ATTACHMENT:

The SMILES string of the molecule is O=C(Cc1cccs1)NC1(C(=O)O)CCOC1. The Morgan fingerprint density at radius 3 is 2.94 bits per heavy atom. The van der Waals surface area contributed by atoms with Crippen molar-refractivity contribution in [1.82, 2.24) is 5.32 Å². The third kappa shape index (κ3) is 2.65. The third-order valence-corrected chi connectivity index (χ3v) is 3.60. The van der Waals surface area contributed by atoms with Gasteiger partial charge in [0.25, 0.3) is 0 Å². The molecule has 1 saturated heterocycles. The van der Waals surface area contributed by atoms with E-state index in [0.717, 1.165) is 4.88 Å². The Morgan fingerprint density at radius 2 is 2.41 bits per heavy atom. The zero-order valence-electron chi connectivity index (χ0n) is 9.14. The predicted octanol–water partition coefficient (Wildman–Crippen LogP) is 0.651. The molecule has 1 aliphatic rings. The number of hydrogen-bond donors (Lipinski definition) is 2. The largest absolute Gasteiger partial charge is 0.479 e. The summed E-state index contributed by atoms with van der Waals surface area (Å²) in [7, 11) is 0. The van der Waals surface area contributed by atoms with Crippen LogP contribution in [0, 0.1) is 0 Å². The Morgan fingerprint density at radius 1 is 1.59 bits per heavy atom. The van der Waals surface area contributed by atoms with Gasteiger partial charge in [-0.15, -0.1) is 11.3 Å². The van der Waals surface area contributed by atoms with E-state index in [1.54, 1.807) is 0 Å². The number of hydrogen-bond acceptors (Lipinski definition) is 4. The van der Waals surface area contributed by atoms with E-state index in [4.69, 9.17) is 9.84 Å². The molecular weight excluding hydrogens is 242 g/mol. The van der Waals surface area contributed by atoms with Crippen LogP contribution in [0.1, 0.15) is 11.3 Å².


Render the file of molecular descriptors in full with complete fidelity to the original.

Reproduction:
The SMILES string of the molecule is O=C(Cc1cccs1)NC1(C(=O)O)CCOC1. The Morgan fingerprint density at radius 3 is 2.94 bits per heavy atom. The van der Waals surface area contributed by atoms with Crippen molar-refractivity contribution in [1.82, 2.24) is 5.32 Å². The third kappa shape index (κ3) is 2.65. The third-order valence-corrected chi connectivity index (χ3v) is 3.60. The van der Waals surface area contributed by atoms with Gasteiger partial charge in [0.25, 0.3) is 0 Å². The molecule has 1 saturated heterocycles. The van der Waals surface area contributed by atoms with E-state index in [0.717, 1.165) is 4.88 Å². The Morgan fingerprint density at radius 2 is 2.41 bits per heavy atom. The zero-order valence-electron chi connectivity index (χ0n) is 9.14. The predicted octanol–water partition coefficient (Wildman–Crippen LogP) is 0.651. The molecule has 1 aliphatic rings. The number of hydrogen-bond donors (Lipinski definition) is 2. The largest absolute Gasteiger partial charge is 0.479 e. The summed E-state index contributed by atoms with van der Waals surface area (Å²) in [7, 11) is 0. The van der Waals surface area contributed by atoms with Crippen LogP contribution in [0, 0.1) is 0 Å². The Morgan fingerprint density at radius 1 is 1.59 bits per heavy atom. The van der Waals surface area contributed by atoms with Gasteiger partial charge in [-0.15, -0.1) is 11.3 Å². The van der Waals surface area contributed by atoms with E-state index in [1.54, 1.807) is 0 Å². The number of hydrogen-bond acceptors (Lipinski definition) is 4. The van der Waals surface area contributed by atoms with E-state index in [4.69, 9.17) is 9.84 Å². The molecular weight excluding hydrogens is 242 g/mol. The van der Waals surface area contributed by atoms with Crippen LogP contribution in [0.1, 0.15) is 11.3 Å².